A Smart Irrigation Upgrade
Park West Installs Smart Irrigation at Crystal Cove


A high-end residential community on the coast of Southern California, Crystal Cove was in need of an update to their irrigation system. Some parts of the 500-acre common area were being completely under-watered, while others were left completely underwater. Park West Companies, a leading provider of landscape construction, landscape management and tree care services, conducted a full irrigation analysis before replacing the existing system with a smart irrigation system.


In addition to turf areas, Crystal Cove's 3,674 acres include many trees, shrubs and flowers. With the smart irrigation system, which consists of 167 controllers, each area had to be programmed to irrigate appropriately for the plant material.

Crystal Cove is a 3,674-acre residential community located on the coast of Orange County, California. Park West, a leading provider of landscape construction, landscape management and tree care services, recently completed a smart irrigation installation at the luxury community.

"Originally, we looked at upgrading the existing equipment. But when we evaluated its general capabilities and what that would have cost, we determined that installing a new system was a better fit for the community overall," said Danny Smith, director of water management at Park West.

Contributing Factors
The existing irrigation controllers were based on analog phone lines and hardwire communication. Smith noted, "What we found was that the communications were essentially not working." A multitude of factors contributed to this - ground squirrels and gophers chewing through the wires as well as the construction of new home phases over the years. The irrigation team at Park West conducted a full analysis of the existing system.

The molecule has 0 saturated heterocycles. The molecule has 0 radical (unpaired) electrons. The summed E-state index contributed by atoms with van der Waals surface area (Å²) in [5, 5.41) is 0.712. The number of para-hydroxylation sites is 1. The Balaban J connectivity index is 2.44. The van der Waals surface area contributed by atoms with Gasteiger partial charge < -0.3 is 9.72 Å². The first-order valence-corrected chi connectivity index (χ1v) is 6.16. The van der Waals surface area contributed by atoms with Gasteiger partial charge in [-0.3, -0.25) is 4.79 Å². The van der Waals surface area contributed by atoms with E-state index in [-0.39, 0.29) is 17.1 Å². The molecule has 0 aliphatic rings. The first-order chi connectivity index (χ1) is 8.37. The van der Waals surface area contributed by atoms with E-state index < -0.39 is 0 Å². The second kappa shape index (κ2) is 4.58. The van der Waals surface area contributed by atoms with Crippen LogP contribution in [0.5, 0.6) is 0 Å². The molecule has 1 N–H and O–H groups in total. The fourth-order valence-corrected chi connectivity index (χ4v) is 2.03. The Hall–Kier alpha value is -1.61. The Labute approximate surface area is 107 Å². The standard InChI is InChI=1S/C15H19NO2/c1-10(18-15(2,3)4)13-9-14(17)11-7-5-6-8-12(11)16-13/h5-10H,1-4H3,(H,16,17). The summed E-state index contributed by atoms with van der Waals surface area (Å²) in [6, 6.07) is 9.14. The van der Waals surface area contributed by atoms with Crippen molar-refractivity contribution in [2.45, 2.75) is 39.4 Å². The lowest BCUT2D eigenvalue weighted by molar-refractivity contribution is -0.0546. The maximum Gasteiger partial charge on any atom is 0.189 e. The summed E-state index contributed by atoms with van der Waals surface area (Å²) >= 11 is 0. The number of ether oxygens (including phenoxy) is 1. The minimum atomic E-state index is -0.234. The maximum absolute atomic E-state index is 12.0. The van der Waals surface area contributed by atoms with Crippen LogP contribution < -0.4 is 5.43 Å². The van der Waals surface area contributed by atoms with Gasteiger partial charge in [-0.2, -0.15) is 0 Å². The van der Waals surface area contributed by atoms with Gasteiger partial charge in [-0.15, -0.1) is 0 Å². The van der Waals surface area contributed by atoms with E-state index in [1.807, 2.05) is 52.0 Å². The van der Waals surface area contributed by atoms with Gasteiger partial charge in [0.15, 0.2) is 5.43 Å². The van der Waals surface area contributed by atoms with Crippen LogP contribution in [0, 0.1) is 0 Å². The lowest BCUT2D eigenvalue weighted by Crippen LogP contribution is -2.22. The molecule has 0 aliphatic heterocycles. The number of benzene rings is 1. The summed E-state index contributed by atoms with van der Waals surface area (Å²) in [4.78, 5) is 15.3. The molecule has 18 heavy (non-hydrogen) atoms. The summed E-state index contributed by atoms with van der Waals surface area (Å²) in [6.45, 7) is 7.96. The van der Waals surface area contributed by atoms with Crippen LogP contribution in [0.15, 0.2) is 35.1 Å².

"There were several areas that were in penalty" for the amount of water being used, said Smith. They also found that there were areas being under-watered. They checked each point of connection, basket strainer, master valve and flow sensor and if they did not look like they would be functional within three years, they were either flagged for service or replaced completely.

A Right Resolution
Besides turf, the common landscaped areas in Crystal Cove include birds of paradise, star jasmine, agave and others. With different water requirements, managing the irrigation system to meet all needs is paramount to the health of the landscape.

They found the best way to obtain that was through smart irrigation with controllers that monitor weather and soil conditions to automatically adjust landscape watering needs. Park West chose WeatherTRAK larger capacity controllers, supporting 72 and 96 stations, and reduced the number of them from 267 to 167.

Each individual controller has a cellular modem, allowing them to work independently. If one is taken off the grid, the others continue to irrigate appropriately.

"They all receive specific weather data within one square kilometer of an area," explained Smith. "We can have our controllers receive different ET values just by being far enough away from each other."